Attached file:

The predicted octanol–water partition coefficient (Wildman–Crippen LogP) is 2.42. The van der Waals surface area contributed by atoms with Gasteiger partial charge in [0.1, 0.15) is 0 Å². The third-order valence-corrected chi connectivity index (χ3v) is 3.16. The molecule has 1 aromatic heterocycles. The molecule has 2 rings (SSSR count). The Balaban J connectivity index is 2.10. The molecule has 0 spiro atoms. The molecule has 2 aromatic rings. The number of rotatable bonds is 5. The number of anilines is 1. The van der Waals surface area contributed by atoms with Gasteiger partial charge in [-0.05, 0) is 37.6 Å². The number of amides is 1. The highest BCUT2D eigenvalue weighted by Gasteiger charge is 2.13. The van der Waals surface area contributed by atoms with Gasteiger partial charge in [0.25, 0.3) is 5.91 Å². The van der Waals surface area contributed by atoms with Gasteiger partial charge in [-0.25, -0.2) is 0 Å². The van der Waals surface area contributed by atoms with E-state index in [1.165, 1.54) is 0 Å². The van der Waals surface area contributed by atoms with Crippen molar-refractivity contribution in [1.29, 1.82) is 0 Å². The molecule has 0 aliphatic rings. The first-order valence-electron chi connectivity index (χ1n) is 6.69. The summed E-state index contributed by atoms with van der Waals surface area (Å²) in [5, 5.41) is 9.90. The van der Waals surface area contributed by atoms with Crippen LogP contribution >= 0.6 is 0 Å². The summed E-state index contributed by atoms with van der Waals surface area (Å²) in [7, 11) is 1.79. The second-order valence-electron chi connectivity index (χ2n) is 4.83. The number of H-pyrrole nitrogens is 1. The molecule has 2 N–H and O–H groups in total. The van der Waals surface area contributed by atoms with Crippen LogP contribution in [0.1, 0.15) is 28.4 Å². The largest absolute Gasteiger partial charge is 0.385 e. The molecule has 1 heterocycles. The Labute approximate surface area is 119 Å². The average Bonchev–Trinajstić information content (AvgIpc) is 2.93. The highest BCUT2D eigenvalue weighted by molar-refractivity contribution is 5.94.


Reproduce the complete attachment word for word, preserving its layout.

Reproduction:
The predicted octanol–water partition coefficient (Wildman–Crippen LogP) is 2.42. The van der Waals surface area contributed by atoms with Gasteiger partial charge in [0.1, 0.15) is 0 Å². The third-order valence-corrected chi connectivity index (χ3v) is 3.16. The molecule has 1 aromatic heterocycles. The molecule has 2 rings (SSSR count). The Balaban J connectivity index is 2.10. The molecule has 0 spiro atoms. The molecule has 2 aromatic rings. The number of rotatable bonds is 5. The number of anilines is 1. The van der Waals surface area contributed by atoms with Gasteiger partial charge in [-0.05, 0) is 37.6 Å². The number of amides is 1. The highest BCUT2D eigenvalue weighted by Gasteiger charge is 2.13. The van der Waals surface area contributed by atoms with Gasteiger partial charge in [0.25, 0.3) is 5.91 Å². The van der Waals surface area contributed by atoms with Gasteiger partial charge in [-0.25, -0.2) is 0 Å². The van der Waals surface area contributed by atoms with E-state index in [1.165, 1.54) is 0 Å². The van der Waals surface area contributed by atoms with Crippen molar-refractivity contribution in [1.29, 1.82) is 0 Å². The molecule has 0 aliphatic rings. The first-order valence-electron chi connectivity index (χ1n) is 6.69. The summed E-state index contributed by atoms with van der Waals surface area (Å²) in [5, 5.41) is 9.90. The van der Waals surface area contributed by atoms with Crippen LogP contribution >= 0.6 is 0 Å². The summed E-state index contributed by atoms with van der Waals surface area (Å²) in [7, 11) is 1.79. The second-order valence-electron chi connectivity index (χ2n) is 4.83. The number of H-pyrrole nitrogens is 1. The molecule has 2 N–H and O–H groups in total. The van der Waals surface area contributed by atoms with Crippen LogP contribution in [0.1, 0.15) is 28.4 Å². The largest absolute Gasteiger partial charge is 0.385 e. The molecule has 1 heterocycles. The Labute approximate surface area is 119 Å². The average Bonchev–Trinajstić information content (AvgIpc) is 2.93. The highest BCUT2D eigenvalue weighted by molar-refractivity contribution is 5.94.